Class and Differential Educational Achievement Notes

A set of notes on how class is seen to affect the educational acievement of pupils, includes sociologists and key terms. Sociologists are highlighted in green while key terms are highlighted in pink.

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Class and Differential Educational Achievement
Research continues to show that the higher a persons social class the more likely they are
to achieve higher qualifications, to remain in post compulsory education and to gain
university places.
Hasley et al's "Origins and Destinations"(1980) revealed clear difference, with boys from
the service class (professional background) being 10 times more likely to remain in school
until 18 than those from manual working class backgrounds. In the 1990's Gray and
Jesson's study of comprehensive schools found that children from "professional" families
were the most successful academically. Brynner and Yoshi (2000) showed that class
remains an influence with the gap between professional and working class backgrounds
remaining high. Recent data from the DES (2004) showed that using the GCSE 5A*C
benchmark that there was a 25% gap between performance of these groups. It should be
noted, however, that the achievements of all social classes have improved in recent years
with a 20% increase in such grades between 1989 and 2002. A similar trend can be seen in
numbers participating in higher education figures in "Social Trends" showed 51% of
nonworking class pupils in higher education compared to 19% of working class peers
(32% difference.)
Cultural deprivation theory suggests that working class children fail because their value
system "creates a self imposed barrier to and improved position" (Hyman.) Using surveys
and opinion polls, Hyman found that working class pupils valued high education and
occupational status less than their middle class peers. Sugarman develops this view of the
influence of working class subculture. Little value was placed on educational achievement
during socialisation, and there was an absence of role models. Fatalistic attitudes were
common place with an acceptance of their current situation. Words like "luck" were
frequently used by the working class in relation to fortune and misfortune, boys overestimate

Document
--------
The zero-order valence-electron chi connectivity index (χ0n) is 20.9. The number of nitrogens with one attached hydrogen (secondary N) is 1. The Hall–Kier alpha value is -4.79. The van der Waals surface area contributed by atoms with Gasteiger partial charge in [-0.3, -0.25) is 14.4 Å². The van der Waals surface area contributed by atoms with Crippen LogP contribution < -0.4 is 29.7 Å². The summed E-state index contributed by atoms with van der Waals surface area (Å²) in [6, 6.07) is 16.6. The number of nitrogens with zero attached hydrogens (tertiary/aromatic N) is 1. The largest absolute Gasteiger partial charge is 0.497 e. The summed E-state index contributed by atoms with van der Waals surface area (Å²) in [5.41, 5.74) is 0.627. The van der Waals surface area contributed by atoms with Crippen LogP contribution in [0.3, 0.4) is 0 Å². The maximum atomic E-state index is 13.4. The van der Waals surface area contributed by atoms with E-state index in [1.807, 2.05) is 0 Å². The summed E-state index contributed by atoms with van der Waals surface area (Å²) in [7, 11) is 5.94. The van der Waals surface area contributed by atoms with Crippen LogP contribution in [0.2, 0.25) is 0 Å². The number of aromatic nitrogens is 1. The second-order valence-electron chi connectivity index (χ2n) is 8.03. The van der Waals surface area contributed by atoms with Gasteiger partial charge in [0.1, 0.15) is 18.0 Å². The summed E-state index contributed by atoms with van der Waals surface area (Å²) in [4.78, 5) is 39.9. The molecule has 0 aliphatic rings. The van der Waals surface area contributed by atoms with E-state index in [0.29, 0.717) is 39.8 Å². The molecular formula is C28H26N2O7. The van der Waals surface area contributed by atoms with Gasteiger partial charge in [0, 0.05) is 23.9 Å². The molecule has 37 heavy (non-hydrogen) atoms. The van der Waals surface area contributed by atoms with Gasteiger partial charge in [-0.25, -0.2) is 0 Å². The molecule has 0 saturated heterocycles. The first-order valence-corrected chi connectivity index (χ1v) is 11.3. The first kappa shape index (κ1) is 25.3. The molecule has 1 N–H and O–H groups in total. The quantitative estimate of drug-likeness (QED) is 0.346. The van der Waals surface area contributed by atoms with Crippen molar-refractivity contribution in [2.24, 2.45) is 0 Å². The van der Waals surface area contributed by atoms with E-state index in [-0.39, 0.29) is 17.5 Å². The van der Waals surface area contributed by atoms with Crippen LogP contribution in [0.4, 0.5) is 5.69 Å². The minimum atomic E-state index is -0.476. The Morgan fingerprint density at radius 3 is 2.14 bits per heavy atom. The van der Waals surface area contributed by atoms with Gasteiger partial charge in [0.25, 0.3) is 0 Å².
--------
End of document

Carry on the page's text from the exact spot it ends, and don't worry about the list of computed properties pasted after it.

their abilities and girls underestimate theirs. Gender can also be linked to social class as is
shown in the documentary "The Future is Female" which showed that boys'
underachievement in the North East poor working class linked to negative attitudes to
school, a feature which was not shared by girls.
Parental encouragement was identified as the converse of these negative influences by
Douglas' classic study "The Home and the School" with this found to be the single biggest
determining factor in external exam success of the uppermiddle class group. This group
achieved 77% passes in external exams compared with 37% of the lower working class
when high ability was a constant variable. In a later study, Feinstein found that parents of the
working class lack of interest were the main reason for their children's underachievement.
This was found to be more influential than material deprivation or inschool factors. Critics
such as Blackstone and Mortimer reject the view that working class parents are not
interested in their children's education. They found that these parents attended fewer
consultation evenings only because they were working longer/more irregular hours.
Brynner and Yoshi (2000) and Willis' earlier study "Learning to Labour" identified other
values such as immediate gratification with the "lads'" emphasis on fun in the here and now
clearly influencing the negative attitudes to school. It is worth nothing that the "earoles" in
Willis' study highlight the need to avoid stereotyping the working class per se as educational
failures with Willis distinguishing between "rough" and "respectable" working class.
Collectivism is another factor permanent in studies by Hargreaves and Lacey in which

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More recently, New Right thinkers have linked these
ideas to the emergence of an underclass with negative attitude reproduced through a cycle of
deprivation.…read more


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